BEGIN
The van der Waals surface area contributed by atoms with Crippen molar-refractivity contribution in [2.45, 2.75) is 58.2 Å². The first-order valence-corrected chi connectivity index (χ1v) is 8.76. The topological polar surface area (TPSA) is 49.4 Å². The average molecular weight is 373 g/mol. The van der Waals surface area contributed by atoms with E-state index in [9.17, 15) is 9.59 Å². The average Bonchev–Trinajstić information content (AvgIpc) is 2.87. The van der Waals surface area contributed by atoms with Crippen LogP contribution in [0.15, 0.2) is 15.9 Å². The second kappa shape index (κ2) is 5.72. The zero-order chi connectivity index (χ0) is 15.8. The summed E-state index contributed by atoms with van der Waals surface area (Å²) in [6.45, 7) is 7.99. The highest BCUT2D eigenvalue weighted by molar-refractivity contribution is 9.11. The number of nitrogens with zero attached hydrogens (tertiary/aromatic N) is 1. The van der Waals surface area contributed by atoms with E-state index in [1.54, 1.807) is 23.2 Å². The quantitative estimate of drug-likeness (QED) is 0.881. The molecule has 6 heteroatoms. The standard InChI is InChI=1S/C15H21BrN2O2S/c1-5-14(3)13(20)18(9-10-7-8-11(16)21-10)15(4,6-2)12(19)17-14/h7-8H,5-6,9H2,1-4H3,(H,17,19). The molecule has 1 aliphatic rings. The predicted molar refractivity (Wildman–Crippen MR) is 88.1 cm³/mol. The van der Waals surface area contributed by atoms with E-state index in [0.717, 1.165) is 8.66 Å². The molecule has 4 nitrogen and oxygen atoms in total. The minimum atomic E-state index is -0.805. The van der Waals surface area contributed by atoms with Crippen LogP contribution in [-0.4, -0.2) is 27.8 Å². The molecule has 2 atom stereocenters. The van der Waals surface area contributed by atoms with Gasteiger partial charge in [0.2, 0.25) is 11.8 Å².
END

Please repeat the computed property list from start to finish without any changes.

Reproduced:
The van der Waals surface area contributed by atoms with Crippen molar-refractivity contribution in [2.45, 2.75) is 58.2 Å². The first-order valence-corrected chi connectivity index (χ1v) is 8.76. The topological polar surface area (TPSA) is 49.4 Å². The average molecular weight is 373 g/mol. The van der Waals surface area contributed by atoms with E-state index in [9.17, 15) is 9.59 Å². The average Bonchev–Trinajstić information content (AvgIpc) is 2.87. The van der Waals surface area contributed by atoms with Crippen LogP contribution in [0.15, 0.2) is 15.9 Å². The second kappa shape index (κ2) is 5.72. The zero-order chi connectivity index (χ0) is 15.8. The summed E-state index contributed by atoms with van der Waals surface area (Å²) in [6.45, 7) is 7.99. The highest BCUT2D eigenvalue weighted by molar-refractivity contribution is 9.11. The number of nitrogens with zero attached hydrogens (tertiary/aromatic N) is 1. The van der Waals surface area contributed by atoms with E-state index in [1.54, 1.807) is 23.2 Å². The quantitative estimate of drug-likeness (QED) is 0.881. The molecule has 6 heteroatoms. The standard InChI is InChI=1S/C15H21BrN2O2S/c1-5-14(3)13(20)18(9-10-7-8-11(16)21-10)15(4,6-2)12(19)17-14/h7-8H,5-6,9H2,1-4H3,(H,17,19). The molecule has 1 aliphatic rings. The predicted molar refractivity (Wildman–Crippen MR) is 88.1 cm³/mol. The van der Waals surface area contributed by atoms with E-state index in [0.717, 1.165) is 8.66 Å². The molecule has 4 nitrogen and oxygen atoms in total. The minimum atomic E-state index is -0.805. The van der Waals surface area contributed by atoms with Crippen LogP contribution in [-0.4, -0.2) is 27.8 Å². The molecule has 2 atom stereocenters. The van der Waals surface area contributed by atoms with Gasteiger partial charge in [0.2, 0.25) is 11.8 Å².